Alfa Romeo reminds me so much of Saab.
Until I get to the present-day part of their respective stories, of course. Historically, both brands appealed to a narrow slice of global drivers. Both brands produced cars that were quirky, unique, and distinctive, if unabashedly imperfect.
In my own experience, Alfas were a yuppie’s choice. An import, but not so expensive as a Porsche. Again like Saab, with a loyal following.
Sure, the Germans make technically more precise and capable autos with better residual values. But where’s the passion?! In different ways, this was the unofficial message of both Alfa Romeo and Saab, albeit from different backgrounds, different cultures, and with (now) very different fates.
Alfa left the U.S. market in the late 90s, while Saab soldiered on until dying somewhat abruptly at the hand of General Motors, who never quite understood the Swedish brand. Volvo managed to escape the blunt force of Ford’s inability to do much other than utility vehicles, with new owners Geely.
Alfa is now owned by Fiat-Chrysler Group, which encompasses a family of brands like Maserati and Jeep. Though unseen on showroom floors in ‘merica in nearly 20 years, Alfa has sold cars in Europe and elsewhere across the world all along, though many have been duds. Part of this is also the doing of G.M., which previously worked with Fiat Group on shared platforms.
The positive traits about late model Alfas, namely style, are spoiled by poor reliability and questionable build quality.
Alfa is a quintessential Milanese marque, and its legacy is centered around speed. Early in its life, the company won something like 750+ races around the globe. Like Saab, it knew how to make engines, and became popular for making cars that people enjoyed driving and being seen in. But, little else.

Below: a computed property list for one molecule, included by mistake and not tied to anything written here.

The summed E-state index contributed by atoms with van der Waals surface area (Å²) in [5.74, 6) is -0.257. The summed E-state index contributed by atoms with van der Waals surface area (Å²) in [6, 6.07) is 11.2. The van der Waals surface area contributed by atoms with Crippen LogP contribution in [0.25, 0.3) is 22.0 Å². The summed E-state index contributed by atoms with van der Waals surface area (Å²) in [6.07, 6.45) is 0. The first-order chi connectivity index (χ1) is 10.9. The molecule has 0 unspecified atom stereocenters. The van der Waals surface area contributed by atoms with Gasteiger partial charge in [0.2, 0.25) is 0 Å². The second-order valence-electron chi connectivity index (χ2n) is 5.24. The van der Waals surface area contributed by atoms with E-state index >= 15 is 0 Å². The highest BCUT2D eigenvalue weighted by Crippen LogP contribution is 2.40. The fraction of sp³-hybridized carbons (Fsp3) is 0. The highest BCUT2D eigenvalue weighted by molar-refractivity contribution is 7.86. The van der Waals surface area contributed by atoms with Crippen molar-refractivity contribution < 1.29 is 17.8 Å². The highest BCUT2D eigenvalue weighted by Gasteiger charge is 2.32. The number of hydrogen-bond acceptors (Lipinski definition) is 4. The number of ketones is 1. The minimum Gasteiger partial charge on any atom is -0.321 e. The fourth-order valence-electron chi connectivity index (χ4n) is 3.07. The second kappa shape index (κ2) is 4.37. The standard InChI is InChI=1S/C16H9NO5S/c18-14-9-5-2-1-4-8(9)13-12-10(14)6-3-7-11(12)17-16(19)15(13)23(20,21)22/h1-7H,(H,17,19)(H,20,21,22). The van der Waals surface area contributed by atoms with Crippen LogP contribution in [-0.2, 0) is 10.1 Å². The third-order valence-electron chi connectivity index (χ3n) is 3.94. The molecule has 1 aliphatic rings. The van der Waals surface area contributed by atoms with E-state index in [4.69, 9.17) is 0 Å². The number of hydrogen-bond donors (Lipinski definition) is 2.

In a way, Fiat plans to relaunch the Alfa brand. That isn’t their official comment, but with a brand-new model that is for the first time, not a niche sports car or an economy hatch, they hope to entice some BMW M3 and Audi S4 buyers away from the sterile technik, for something a bit more organic, humanistic, and visceral.
From listening to the head of PR, I started to think they might be on to something.
I can’t speak to the effect on my psyche from driving the new Giulia, because I didn’t, but when I do, I’ll give an update. It sure looks nice in the flesh. Cues from other premium compact sedans, but distinctly Italian.
The SDA Bocconi Motor Club arranged for us to tour the Alfa museum and have a modest aperitivo after. The museum is surprisingly comprehensive, with multiple levels and models representing the entire ~100 year brand history. There are also videos, an IMAX-like 3D theater, and a guided tour is available.
My favorite was a coral red Giulietta model from 1955, which looked like a Havana car to me. Perfectly preserved in a tropical hue. One of Alfa’s more modest models.
If you are in Milan, and count yourself as a car-lover, I highly suggest you trek out to Rho to see this museum. For only 8â‚¬, it’s a couple hours well spent learning about one of Italy’s strongest international brands. For Alfa enthusiasts, I see you taking much longer to absorb all the wonderful information and exciting history on display there.